Teachers are lazy leeches and don't deserve what they have. They have too many breaks and don't work enough now.
Alvin Tostig wrote:
jkca1 wrote:The report recommends the Legislature approve a measure allowing teachers â€“ who volunteer and undergo extensive background checks and training â€“ to carry concealed guns in schools.
I'd be interested to see what the "extensive training" would involve. When will the teachers find the time to complete their "extensive" (and one would hope recurring) training?
What are the minimum standards that will be required in order to be on campus with a firearm? How will the police distinguish the teacher running around waving his/her handgun from the angry parent looking to confront a teacher? Are these teachers still supposed to lesson plan, 90-day plan, attend workshops, attend staff meetings, grade papers, meet with parents, provide extra help after school, fill out their Domain 1-4 evaluation paperwork, complete their annual reflection, etc. (Not to mention spending time trying to learn more about the subject(s) that they're supposed to be teaching.)
This is a stupid idea.
I teach at a public high school with 100 other teachers and another dozen or so administrators/counselors. (Add another ~20 custodians/cafeteria workers/secretaries/etc.) There are some (not me) who would gladly carry a handgun/leave one in a desk drawer (and maybe even some who already do this, although this isn't currently permitted and they certainly don't let anyone know).
Courtesy of JSA.....
JSA wrote: Participation would require 176 hours of training, which could last about five weeks over the 2018 summer break. By law, the training must include:
- 80 hours of firearms instruction
- 16 hours of instruction on precision pistol instruction
- 8 hours of instruction and experience in shooting simulators
- 8 hours of instruction in active-shooter or assailant scenarios
- 8 hours of instruction in defensive tactics
- 12 hours of instruction on legal issues
- 12 hours of certified, nationally recognized diversity training.
They would also be required to complete 16 hours of annual re-certification training and re-quality on marksmanship annually.
The majority of teachers do a good job teaching and getting ready to teach (but there are a fair number of slackers). The good teachers spend a lot of time outside the 8 hours of time in the classroom during the day. (Building a schedule over the summer, putting together lesson plans, preparing lab exercises, producing handouts, writing tests, attending required AP and other teaching summer training, completing annual training on everything from blood born pathogens to sexual harassment, etc. That's just during the "summer break". During the school year, there are meetings to attend, providing extra help before and after school, contacting and meeting with parents, grading homework after school, and hours spent filling out paperwork for your annual evaluation.)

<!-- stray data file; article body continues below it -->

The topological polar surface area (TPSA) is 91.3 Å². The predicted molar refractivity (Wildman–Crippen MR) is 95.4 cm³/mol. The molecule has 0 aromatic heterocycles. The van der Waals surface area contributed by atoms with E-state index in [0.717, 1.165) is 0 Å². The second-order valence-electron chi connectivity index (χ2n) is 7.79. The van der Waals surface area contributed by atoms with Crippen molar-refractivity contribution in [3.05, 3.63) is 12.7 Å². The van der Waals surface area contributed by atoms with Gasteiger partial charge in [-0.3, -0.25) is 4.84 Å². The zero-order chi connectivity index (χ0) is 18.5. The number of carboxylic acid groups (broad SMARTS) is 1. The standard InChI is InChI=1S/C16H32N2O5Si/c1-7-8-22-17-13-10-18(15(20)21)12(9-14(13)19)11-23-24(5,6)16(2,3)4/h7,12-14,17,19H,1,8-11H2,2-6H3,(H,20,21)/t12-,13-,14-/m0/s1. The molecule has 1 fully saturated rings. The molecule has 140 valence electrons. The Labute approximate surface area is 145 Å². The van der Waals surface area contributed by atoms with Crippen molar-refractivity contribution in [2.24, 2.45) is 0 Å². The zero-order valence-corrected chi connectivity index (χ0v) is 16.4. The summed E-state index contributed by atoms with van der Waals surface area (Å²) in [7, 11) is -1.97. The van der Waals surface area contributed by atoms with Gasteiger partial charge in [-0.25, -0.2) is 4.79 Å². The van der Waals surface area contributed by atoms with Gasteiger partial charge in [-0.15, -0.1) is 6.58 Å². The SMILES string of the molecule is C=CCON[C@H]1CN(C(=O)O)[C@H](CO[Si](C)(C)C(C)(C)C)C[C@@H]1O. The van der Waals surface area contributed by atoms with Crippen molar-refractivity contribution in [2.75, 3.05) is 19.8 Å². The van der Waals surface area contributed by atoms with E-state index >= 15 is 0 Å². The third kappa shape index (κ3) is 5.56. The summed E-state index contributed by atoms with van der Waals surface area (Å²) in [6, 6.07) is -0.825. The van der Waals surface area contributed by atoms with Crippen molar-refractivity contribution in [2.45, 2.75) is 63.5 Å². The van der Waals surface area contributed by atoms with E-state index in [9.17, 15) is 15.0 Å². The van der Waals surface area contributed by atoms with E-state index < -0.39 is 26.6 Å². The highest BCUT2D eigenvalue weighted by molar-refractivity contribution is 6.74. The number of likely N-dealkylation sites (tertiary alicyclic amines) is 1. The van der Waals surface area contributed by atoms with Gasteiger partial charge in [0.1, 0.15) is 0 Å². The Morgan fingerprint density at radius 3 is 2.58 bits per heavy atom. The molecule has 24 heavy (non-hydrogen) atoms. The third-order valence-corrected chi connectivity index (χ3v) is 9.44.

A teacher who is spending 5 weeks during the summer to get certified and an addition 1-2 hours per month for recertification is going to be challenged to keep up with their teaching job.
Not to mention, who is going to pay for this program? Are teachers going to pay for their own weapons and ammo? Who pays for the people providing the training and for the time at the small arms range? Are teachers going to take time off and require a sub that needs to be paid in order to complete their recertification training?
What's next? Walmart cashiers, church ministers, movie theater ushers, night club bouncers, and bowling alley kitchen staff to get the same training? Because you never know when/where the next shooting will take place.
"Human existence is based upon two pillars: Compassion and knowledge. Compassion without knowledge is ineffective; Knowledge without compassion is inhuman." Victor Weisskopf.